Politics in the United States, especially in an election year, often seems to be a contest of competing special interests. “What’s in it for me?” has replaced “What’s good for the country?” Partisan polarization has replaced the search for solutions to our deepest problems. But rather than dwelling on the problems, A Nation for All shows a better way—a politics and culture dedicated to seeking the common good.
“Common good” is a phrase now used frequently by politicians and commentators from across the political spectrum. But what does it mean? Where did it come from? And how does it relate to our current political and social debates? Chris Korzen of Catholics United and Alexia Kelley of Catholics in Alliance for the Common Good offer a primer on the origins and relevance of the concept, both for those already familiar with it and those for whom it is new.
The book begins with three foundational chapters. First comes a discussion of the philosophical and theological origins of the phrase, from Aristotle to the Catechism of the Catholic Church. The authors summarize Catholic social teaching, highlighting key themes, popes, and principles. From Pope Leo XIII’s Rerum Novarum (On the Condition of Labor) in 1891 to Pope Benedict XVI’s Deus Caritas Est (God is Love) in 2006, the church has consistently taught the dignity of the human person and the obligation of societies and governments to see that what benefits each individual also benefits everyone. The third chapter contains a succinct overview of the relationship between church and state in the Catholic tradition.
Kelley and Korzen then apply this to current realities. They review the success of the Religious Right in attracting Catholics in the 2004 election to a narrow set of issues, calling it a “low point for U.S. Catholics.” Looking to the future, what would “voting Catholic” mean? The authors suggest three principles: First, “inform your conscience”—what does social teaching have to say about issues and what are the candidates’ positions? Second, “use prudence”—how should moral principles be applied to less-than-perfect choices? And third, “vote for the common good”—which candidate’s views center on what would best benefit everyone, especially the poor and vulnerable?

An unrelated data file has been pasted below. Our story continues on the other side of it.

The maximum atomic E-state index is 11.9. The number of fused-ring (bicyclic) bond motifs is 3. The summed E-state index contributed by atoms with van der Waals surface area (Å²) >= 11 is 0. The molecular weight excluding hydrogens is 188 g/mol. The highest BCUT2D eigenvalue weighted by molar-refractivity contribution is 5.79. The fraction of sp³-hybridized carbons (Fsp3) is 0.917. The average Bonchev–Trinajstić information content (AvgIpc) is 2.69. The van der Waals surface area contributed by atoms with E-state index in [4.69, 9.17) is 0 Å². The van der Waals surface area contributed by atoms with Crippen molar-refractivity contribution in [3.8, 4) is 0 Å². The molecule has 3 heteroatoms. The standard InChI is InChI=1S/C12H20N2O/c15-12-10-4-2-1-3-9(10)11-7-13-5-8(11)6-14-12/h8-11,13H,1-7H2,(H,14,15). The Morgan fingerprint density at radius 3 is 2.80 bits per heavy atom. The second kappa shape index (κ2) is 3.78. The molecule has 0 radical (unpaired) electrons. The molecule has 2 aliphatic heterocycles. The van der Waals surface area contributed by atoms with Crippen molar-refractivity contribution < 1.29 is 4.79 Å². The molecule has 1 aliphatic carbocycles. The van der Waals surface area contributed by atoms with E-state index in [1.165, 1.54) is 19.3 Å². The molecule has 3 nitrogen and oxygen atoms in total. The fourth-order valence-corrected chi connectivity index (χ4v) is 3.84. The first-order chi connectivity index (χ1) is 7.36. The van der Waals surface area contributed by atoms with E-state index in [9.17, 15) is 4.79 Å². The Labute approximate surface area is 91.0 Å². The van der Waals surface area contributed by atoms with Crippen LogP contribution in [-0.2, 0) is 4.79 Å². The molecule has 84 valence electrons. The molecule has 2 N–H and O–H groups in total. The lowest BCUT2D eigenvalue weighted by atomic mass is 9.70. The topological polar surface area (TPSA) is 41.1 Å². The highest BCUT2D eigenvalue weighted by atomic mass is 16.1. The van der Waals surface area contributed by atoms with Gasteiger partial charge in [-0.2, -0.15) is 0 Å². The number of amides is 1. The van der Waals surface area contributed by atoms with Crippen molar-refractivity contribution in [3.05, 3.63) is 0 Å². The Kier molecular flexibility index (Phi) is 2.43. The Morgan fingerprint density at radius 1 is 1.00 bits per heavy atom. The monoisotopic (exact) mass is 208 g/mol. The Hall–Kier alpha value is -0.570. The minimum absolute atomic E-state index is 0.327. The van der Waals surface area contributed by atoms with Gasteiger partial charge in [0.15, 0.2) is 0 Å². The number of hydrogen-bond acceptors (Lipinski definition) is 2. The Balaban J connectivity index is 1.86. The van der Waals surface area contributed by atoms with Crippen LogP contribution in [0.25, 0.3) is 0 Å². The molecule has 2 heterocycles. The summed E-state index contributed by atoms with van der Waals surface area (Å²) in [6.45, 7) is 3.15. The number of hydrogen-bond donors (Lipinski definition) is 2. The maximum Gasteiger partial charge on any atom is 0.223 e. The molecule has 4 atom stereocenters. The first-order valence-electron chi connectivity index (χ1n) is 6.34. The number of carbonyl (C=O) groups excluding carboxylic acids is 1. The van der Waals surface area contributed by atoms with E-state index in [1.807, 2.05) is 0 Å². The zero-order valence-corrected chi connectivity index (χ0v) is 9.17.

THE BOOK’S FIFTH chapter, “Agenda for the Common Good,” is a discussion of how to “construct and support public policies that address the moral concerns that are important to our faith and the common good.” The authors cite some of the most pressing moral concerns of our time and how Catholic social tradition can be brought to bear in solving them. There are constructive ideas here on making progress toward resolving poverty, abortion, the global climate crisis, health care, war, and immigration.
Finally, how do we practice the common good? How can we live and act in ways that truly reflect a concern for one another? Principles of conviction, civility, compromise, and persuasion are choices we can make in our personal relationships rather than cowardice, destruction, obstruction, and coercion. And those choices would move us all from the politics of division to a politics of the common good.
Although the authors note that the book is in large part for and by members of the Catholic Church, they also add that “adherents of many other faiths … will find much to take away from these pages.” In that they are right. At its heart, the Catholic social tradition of the common good is a social tradition for all Christians. It is the particular history and gift of the Catholic Church, but it is one from which we can all learn. And there’s no better time than an election year to begin.
Duane Shank is senior policy adviser at Sojourners.